As any Salesforce Developer, Consultant or Admin will tell you there’s a lot of governor limits on the Force.com platform. Most of the time, these limits make perfect sense because they allow Salesforce to have a stable platform for all of its customers.
On Salesforce, if you want to process thousands of records the only way to truly achieve it is through asynchronous apex.
What is Asynchronous Apex?
Asynchronous Apex allows us to run processes in a separate thread at a later time without having the user sit around waiting for a task to finish. The benefits of asynchronous apex are User Efficiency, Scalability and higher limits.
Users are able to be more efficient because they won’t be sitting around for the screen to finish loading and are able to do something else. Maybe they could send another email or make another call and close more revenue.
As a single Transaction in Salesforce is pretty limited, it becomes a huge problem when the data we need to process is over the governor limits. Asynchronous Apex removes a lot of the limits because it processes it when more resources are available to use.
Asynchronous Apex generally gets much higher limits than that what the synchronous methods (Triggers, Controllers, Controller Extensions) get. For example, the Total Heap Size doubles from 6mb to 12mb. The Maximum CPU time on Salesforce Servers goes from 10seconds to 60 seconds. Even the number of SOQL queries goes from 100 to 200.
In Salesforce, there’s a few different ways to implement Asynchronous Apex:
- Future Methods,
- Batch Apex,
- Queueable Apex, and
- Scheduled Apex.
A Future Method is an asynchronous method that runs in the background on another thread. We should think of a future method as a quick way to do a relatively small task on a small number of records.
See my blog post What are Salesforce Future Methods? for more details.
Batch apex runs asynchronously based on available resources and can chunk up the data per batch OR we can provide our own batch sizes.
Using a Batch Job with the Query Locator, it’s possible to process up to 50 million records (50,000,000). For example, we could implement a batch job that looks like this:
We can then start the batch processing by calling it through Execute Anonymous or maybe through other Apex Code.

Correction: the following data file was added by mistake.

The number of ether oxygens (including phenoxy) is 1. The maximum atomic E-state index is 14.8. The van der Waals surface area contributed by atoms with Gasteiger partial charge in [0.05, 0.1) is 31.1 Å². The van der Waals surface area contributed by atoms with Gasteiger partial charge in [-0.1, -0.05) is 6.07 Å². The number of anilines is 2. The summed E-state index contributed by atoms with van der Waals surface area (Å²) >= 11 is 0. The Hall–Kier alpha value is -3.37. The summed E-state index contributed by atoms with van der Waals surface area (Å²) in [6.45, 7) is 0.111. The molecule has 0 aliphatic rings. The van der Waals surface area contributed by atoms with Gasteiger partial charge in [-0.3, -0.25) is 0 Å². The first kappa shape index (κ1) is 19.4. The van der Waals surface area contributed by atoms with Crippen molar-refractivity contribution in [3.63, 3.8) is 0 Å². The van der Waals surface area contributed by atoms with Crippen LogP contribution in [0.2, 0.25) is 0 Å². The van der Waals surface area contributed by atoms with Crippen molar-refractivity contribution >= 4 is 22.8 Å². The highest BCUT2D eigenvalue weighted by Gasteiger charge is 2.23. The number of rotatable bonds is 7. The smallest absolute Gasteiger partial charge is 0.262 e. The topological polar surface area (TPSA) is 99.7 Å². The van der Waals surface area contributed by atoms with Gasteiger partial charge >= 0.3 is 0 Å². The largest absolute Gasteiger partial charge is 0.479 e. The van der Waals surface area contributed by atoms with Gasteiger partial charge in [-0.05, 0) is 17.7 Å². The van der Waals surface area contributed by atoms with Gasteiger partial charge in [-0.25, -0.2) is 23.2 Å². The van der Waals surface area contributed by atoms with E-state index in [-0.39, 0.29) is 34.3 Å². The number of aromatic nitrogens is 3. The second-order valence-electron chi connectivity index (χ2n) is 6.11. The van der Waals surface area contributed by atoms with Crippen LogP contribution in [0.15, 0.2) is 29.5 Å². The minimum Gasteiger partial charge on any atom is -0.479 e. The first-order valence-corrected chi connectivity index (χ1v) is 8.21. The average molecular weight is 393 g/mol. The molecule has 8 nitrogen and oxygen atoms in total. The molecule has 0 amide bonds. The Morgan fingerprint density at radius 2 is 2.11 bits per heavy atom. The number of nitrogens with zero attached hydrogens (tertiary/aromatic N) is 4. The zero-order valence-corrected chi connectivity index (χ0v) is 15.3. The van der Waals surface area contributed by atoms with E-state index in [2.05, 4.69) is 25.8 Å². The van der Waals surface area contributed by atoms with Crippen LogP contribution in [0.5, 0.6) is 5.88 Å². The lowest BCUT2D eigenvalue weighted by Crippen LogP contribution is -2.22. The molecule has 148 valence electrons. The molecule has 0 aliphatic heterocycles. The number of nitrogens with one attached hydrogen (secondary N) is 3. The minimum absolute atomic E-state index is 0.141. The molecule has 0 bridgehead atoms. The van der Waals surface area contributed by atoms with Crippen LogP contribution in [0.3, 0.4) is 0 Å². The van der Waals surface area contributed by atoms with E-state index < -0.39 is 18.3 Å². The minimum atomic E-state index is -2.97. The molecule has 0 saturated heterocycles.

If you go to Environment -> Jobs -> Apex Flex Queue you can see the jobs and if they’ve executed yet and what the result was.
Queueable Apex allows us to add jobs to the Queue and to be able to monitor them. Queueable Jobs are very similar to Future Methods but have a future other benefits.
- Calling System.enqueueJob puts the job into the queue and gives us an ID that allows us to potentially identify and monitor the job.
- Non-primitive variables can be passed (ie sObjects, or lists of sObjects).
- If a transaction fails any queued jobs are cancelled which gives us better protection.
- Queueable Apex can be chained. Ie one job starts, which can that start another job. This is a really great way of running some pretty sophisticated processes.
Creating a Queueable class is pretty easy. We need to implement the Queueable interface and provide a void execute method which takes in a QueueableContext object. Here’s a fairly simplistic example that would create a renewal opportunity for accounts that are about to renew.
When we go to create the job we need to pass in a list of accounts.
If we need to do callouts from a Queueable Job we need to make sure that we implement the Database.AllowsCallouts interface.
Scheduled Apex is Apex that is set to run at a certain time – it could be set to run every hour, every day, every week or etc. The main point is that Scheduled Apex enters the queue at the scheduled time and executes at some point after that.
Scheduled Apex classes implement the Schedulable interface and must contain an execute method that accepts a SchedulableContext class as it’s parameter. A good potential use case for Scheduled Apex is something like a billing run or an Accounts Receivable process.
Jobs can be scheduled through Apex and Execute Anonymous by using the following syntax.
System.schedule() is the method that needs to be called. It takes a name for the scheduled task, and then a string that is in the following format: “Seconds Minutes Hours Day_of_month Month Day_of_week optional_year”. If you don’t need to include something you can replace it with a ?.
And finally, a class that implements the schedulable interface.
Wrapping it Up
In this blog post, we’ve covered the various ways that we can execute asynchronous apex which has a lot less limits then synchronous apex. The future method is a good first step, but there’s a lot more scalable ways to build out your system.